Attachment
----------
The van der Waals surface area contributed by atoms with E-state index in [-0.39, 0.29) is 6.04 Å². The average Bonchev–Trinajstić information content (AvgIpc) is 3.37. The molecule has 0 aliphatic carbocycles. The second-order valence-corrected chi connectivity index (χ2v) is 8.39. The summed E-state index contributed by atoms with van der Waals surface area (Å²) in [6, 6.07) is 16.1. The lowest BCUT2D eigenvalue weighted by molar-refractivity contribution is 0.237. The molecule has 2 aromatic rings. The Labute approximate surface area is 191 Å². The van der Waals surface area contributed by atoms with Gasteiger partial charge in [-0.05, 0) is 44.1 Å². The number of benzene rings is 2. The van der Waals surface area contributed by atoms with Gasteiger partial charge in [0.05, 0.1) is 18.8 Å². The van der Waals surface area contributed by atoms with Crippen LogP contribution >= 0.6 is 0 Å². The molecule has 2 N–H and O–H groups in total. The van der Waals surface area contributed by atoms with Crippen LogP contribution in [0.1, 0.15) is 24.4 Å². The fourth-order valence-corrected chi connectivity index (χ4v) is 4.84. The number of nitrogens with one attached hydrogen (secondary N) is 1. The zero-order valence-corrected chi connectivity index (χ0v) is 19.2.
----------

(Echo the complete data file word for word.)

The van der Waals surface area contributed by atoms with E-state index in [-0.39, 0.29) is 6.04 Å². The average Bonchev–Trinajstić information content (AvgIpc) is 3.37. The molecule has 0 aliphatic carbocycles. The second-order valence-corrected chi connectivity index (χ2v) is 8.39. The summed E-state index contributed by atoms with van der Waals surface area (Å²) in [6, 6.07) is 16.1. The lowest BCUT2D eigenvalue weighted by molar-refractivity contribution is 0.237. The molecule has 2 aromatic rings. The Labute approximate surface area is 191 Å². The van der Waals surface area contributed by atoms with Gasteiger partial charge in [-0.05, 0) is 44.1 Å². The number of benzene rings is 2. The van der Waals surface area contributed by atoms with Gasteiger partial charge in [0.05, 0.1) is 18.8 Å². The van der Waals surface area contributed by atoms with Crippen LogP contribution >= 0.6 is 0 Å². The molecule has 2 N–H and O–H groups in total. The van der Waals surface area contributed by atoms with Crippen LogP contribution in [0.1, 0.15) is 24.4 Å². The fourth-order valence-corrected chi connectivity index (χ4v) is 4.84. The number of nitrogens with one attached hydrogen (secondary N) is 1. The zero-order valence-corrected chi connectivity index (χ0v) is 19.2.